Natalie Goldberg

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When longtime Zen practitioner and world-renowned writing teacher Natalie Goldberg learns that she has a life-threatening illness, she is plunged into the challenging realm of hospitals, physicians, unfamiliar medical treatments, and the intense reality of her own impermanence. In navigating this foreign landscape, Natalie illuminates a pathway through illness that is grounded in the fierce commitment to embrace the suffering directly. In the middle of this, her partner discovers that she too has cancer. The cancer twins, as Natalie calls them, must together and apart grapple with survival, love, and the rawness of human connection. This book is a moving meditation on living a genuine life in full bloom.

 

ORDER your copy from your local bookstore or online booksellers: Barnes and NoblePowells.comIndiebound.orgAmazonShambhala.com, ISBN: 9781611805673.

 

Please feel free to share your thoughts on this and Natalie’s other books in a review on Amazon and Goodreads.

 


 

DARMA TALKS at UPAYA ZEN CENTER

 

Lately what’s surfaced are the years in my 20s and early 30s when I practiced Zen and studied with Natalie Goldberg, author of “Writing Down the Bones” and many other books; Zen animates her writing and her teaching. She lives in New Mexico. Lately she’s been giving monthly talks at Upaya Zen Center in Santa Fe, filmed in an empty meditation hall. She gave a lecture this week that sank all the way in. She discussed the pleasure of previous talks, when the bonus was sharing dinner together with the group afterward. (Natalie has always incorporated food into her work — “Eating is the one place where we’re all truly present,” she’s said — which is one reason I feel such kinship to her.)

 

She expressed hope for sharing communal meals again soon and then paused. “But we don’t know where we’re going,” she said. “We just don’t know. I do know that I look outside … past the double doors with glass … it’s much lighter now than it was a month ago. So spring — the seasons — know what they’re doing, even though we don’t.” (Los Angeles Times, Bill Addison, April 18th, 2020)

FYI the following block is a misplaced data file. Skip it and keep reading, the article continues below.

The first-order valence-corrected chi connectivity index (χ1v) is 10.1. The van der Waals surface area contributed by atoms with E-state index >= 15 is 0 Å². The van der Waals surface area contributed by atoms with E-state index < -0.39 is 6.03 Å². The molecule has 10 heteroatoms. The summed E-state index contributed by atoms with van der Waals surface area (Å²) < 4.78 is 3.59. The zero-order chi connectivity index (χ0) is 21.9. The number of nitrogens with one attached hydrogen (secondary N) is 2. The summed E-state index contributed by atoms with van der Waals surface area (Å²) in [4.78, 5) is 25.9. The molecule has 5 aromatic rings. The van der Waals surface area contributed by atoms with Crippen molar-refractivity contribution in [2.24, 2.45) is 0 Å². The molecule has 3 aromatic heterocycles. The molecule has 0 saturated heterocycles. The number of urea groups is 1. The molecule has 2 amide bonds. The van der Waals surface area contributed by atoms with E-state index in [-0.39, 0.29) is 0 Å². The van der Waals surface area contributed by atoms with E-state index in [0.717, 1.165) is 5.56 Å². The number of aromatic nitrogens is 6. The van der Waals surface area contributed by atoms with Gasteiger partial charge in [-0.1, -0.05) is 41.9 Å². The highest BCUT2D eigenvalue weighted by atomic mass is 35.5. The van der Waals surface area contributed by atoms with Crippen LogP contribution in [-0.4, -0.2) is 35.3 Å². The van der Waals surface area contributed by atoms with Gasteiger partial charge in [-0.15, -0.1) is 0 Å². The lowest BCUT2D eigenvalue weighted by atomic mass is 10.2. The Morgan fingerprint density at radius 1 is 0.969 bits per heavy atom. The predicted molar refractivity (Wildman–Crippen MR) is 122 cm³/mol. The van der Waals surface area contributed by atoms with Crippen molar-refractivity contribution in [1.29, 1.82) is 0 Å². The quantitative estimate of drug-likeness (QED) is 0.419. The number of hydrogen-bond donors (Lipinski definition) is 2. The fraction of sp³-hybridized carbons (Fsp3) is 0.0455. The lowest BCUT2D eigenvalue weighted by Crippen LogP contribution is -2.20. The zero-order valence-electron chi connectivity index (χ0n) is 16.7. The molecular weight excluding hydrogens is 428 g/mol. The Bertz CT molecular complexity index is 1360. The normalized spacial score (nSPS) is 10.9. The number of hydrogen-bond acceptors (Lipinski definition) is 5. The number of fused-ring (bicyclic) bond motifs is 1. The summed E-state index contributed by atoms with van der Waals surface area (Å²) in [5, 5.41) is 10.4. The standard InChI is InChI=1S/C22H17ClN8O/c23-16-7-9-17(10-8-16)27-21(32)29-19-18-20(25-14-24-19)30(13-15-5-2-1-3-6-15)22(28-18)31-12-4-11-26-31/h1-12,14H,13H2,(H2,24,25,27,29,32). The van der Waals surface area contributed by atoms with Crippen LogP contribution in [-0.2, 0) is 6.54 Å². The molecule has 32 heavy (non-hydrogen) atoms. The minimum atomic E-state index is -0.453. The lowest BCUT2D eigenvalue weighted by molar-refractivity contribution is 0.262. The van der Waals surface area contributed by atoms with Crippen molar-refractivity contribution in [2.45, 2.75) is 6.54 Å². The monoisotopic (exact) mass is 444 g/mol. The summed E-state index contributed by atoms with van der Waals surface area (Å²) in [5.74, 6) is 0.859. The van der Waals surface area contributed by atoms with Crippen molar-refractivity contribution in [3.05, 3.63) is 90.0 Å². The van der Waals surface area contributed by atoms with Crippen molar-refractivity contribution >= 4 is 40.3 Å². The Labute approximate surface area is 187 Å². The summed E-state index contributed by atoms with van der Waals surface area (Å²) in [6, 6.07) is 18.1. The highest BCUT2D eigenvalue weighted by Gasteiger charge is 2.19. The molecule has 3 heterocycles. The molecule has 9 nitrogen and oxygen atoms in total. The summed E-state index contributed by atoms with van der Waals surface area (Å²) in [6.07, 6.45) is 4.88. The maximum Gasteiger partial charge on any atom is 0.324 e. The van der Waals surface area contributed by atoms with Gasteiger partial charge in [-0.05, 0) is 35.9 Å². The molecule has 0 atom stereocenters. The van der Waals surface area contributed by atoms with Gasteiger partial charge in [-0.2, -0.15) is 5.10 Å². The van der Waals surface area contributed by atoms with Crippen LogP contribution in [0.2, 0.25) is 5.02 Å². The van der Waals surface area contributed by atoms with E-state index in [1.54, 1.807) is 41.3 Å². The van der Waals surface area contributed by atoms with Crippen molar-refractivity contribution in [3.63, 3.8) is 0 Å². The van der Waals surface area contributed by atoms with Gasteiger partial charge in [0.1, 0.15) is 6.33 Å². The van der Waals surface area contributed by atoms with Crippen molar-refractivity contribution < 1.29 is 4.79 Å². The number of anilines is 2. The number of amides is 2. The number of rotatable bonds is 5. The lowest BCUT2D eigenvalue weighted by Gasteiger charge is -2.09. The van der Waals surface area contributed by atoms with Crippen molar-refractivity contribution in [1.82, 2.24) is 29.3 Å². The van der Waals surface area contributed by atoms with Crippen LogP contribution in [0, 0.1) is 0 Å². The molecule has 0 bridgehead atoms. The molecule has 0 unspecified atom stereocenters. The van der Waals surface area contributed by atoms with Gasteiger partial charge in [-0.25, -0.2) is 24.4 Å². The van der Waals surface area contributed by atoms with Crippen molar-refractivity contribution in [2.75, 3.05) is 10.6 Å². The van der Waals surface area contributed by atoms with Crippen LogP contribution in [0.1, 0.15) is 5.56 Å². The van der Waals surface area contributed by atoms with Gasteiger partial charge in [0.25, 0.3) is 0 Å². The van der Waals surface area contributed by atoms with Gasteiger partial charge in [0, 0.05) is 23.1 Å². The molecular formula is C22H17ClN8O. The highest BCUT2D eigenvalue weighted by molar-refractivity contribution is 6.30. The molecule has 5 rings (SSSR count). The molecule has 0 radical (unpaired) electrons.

PRAISE FOR LET THE WHOLE THUNDERING WORLD COME HOME:

“Grounded, heartbreaking, and full of hope, Let the Whole Thundering World Come Homeshows us how to meet the reality of illness and recovery head-on with courage and grace.”—Ruth Ozeki, author of A Tale for the Time Being

“This is the book that didn’t exist: an unflinchingly gorgeous exploration of being sick while being very much alive. Let the Whole Thundering World Come Home is both generous and wise, glorious proof that our darkest moments are also our most illuminating, that being vulnerable is an act of true courage, and that often we are most present and awake when our future is uncertain. This book is both a comfort and a wonder. I couldn’t put it down.”—Katie Arnold, author of Running Home

“This riveting and deeply honest book is for all of us. It opens up the road of diagnosis, dying, and life in a way no other book I have read does. It is a powerful narrative of truth and rawness that will touch and teach us.”—Joan Halifax, PhD; abbot, Upaya Zen Center; founder of the Project on Being with Dying; author of Being with Dyingand Standing at the Edge

“Fragile, bare, and enormous, Let the Whole Thundering World Come Homemasterfully prepares us, young and old, with medical wisdom, love, and insight for our inevitable moments of facing death.”—Kazuaki Tanahashi, author of Painting Peace

“With alert stillness infused with intention, Natalie Goldberg meets mortality head-on. Beautifully written, this is a book about love, loss, and down-to-the-marrow courage.”—Wendy Johnson, author of Gardening at the Dragon’s Gate